Xena hatched in 2002 and was intentionally raised a human imprint* in order to join a captive breeding program to re-establish the diminished Peregrine Falcon population in the wild. She remained in the program for many years helping to raise Peregrines. Once her motherly duties were completed, she retired from the program, and was transferred to BPRC in 2012 for education.
American Kestrel (female)
Cleopatra was admitted into BPRC’s rehabilitation clinic in the spring of 2016 as an orphan. She was deemed non-releasable when we noticed her lack of fear for humans, making her a human imprint*. She was transferred to the education department soon after.
American Kestrel (male)
Wilbur was admitted into BPRC’s rehabilitation clinic in the spring of 2016 as an orphan. He was deemed non-releasable when we noticed his lack of fear for humans, making him a human imprint*. He was transferred to the education department soon after.
Eastern Screech Owl (Gray-Phase)
Sweet Pea hatched in the spring of 2003. She was found by a family who took her home and kept her in a rabbit cage. The family realized it was illegal to have her and took her to the appropriate authorities. She was found to be in good condition, however she is imprinted on humans*, making her non-releasable. She was transferred to BPRC in August 2004 to become an education ambassador.
Eastern Screech owl (red phase)
Rusty was transferred to BPRC in 2015 from the Carolina Raptor Center to become an education ambassador for her species. She was found with major feather damage as well as injuries in both eyes. The cause of her injuries are unknown, but because her vision is permanently impaired, she cannot be released back to the wild.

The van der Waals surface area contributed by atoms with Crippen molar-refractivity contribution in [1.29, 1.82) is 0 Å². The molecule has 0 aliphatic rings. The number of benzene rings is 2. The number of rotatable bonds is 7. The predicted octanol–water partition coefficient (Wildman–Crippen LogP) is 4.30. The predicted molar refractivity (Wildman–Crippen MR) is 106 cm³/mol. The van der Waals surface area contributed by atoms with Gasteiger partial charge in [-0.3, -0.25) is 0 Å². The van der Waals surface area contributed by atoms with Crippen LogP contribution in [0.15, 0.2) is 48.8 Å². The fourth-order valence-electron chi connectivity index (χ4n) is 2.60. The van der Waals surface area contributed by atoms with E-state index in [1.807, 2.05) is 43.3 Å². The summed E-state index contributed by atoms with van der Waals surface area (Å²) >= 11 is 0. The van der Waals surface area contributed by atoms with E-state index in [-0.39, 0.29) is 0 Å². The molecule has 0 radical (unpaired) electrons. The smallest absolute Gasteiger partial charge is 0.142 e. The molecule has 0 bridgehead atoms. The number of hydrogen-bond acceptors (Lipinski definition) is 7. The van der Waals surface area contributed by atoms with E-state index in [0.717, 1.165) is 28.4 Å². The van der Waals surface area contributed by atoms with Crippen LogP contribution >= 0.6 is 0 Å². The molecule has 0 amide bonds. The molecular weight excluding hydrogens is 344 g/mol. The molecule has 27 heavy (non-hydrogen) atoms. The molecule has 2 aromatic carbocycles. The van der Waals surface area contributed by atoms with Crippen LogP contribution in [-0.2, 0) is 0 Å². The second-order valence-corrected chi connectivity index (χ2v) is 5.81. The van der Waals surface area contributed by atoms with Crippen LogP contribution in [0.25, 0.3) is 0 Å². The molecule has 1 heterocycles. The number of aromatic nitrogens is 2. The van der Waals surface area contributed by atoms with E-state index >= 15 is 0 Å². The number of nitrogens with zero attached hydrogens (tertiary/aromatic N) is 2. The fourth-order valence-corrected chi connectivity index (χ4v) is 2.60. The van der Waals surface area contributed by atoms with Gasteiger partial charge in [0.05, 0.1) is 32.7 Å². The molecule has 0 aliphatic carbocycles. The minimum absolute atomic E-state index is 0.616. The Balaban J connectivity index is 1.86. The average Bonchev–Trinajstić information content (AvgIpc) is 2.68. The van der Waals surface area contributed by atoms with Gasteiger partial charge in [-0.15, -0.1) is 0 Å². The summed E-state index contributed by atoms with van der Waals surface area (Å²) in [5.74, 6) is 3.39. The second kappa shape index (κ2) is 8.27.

Eastern Screech owl (gray phase)
Jessie was found with a broken left wing. He was illegally taken in and kept in a bird cage, which resulted in feather damage and muscle atrophy. He was confiscated by Texas Parks and Wildlife and deemed non-releasable because of the improperly healed fracture to his wing. He was transferred to BPRC in 2011 to become an education ambassador.
Missi was admitted into BPRC’s rehabilitation clinic in the summer of 2017 as an orphan. She was deemed non-releasable when we noticed her lack of fear for humans, making her a human imprint*. She was transferred to the education department soon after.
Human imprinting occurs when people take a bird out of the wild within days or weeks after hatching, and care for it. Most think they are saving a bird’s life when they take it home and feed it, but unknown to them, they can cause a life-long problem. A young bird becomes imprinted on whomever is feeding it. Many don’t realize that imprinting occurs, at all, and that it happens in the first few weeks of a bird’s life, which is the critical learning period of brain development. When people feed baby birds, the bird learns that people are its sole food source. Imprinting is a permanent, non-reversible type of mental injury. Imprinted raptors cannot be returned to the wild because they don’t fear humans, they cannot hunt for themselves, and they cannot recognize predators or dangers in the wild. These are all things they must learn from their bird parents in order to survive. Human imprinting occurs more often than it should, because most people don’t know about it. This is why BPRC created the Nest is Best campaign. To learn more, please visit our rehab page.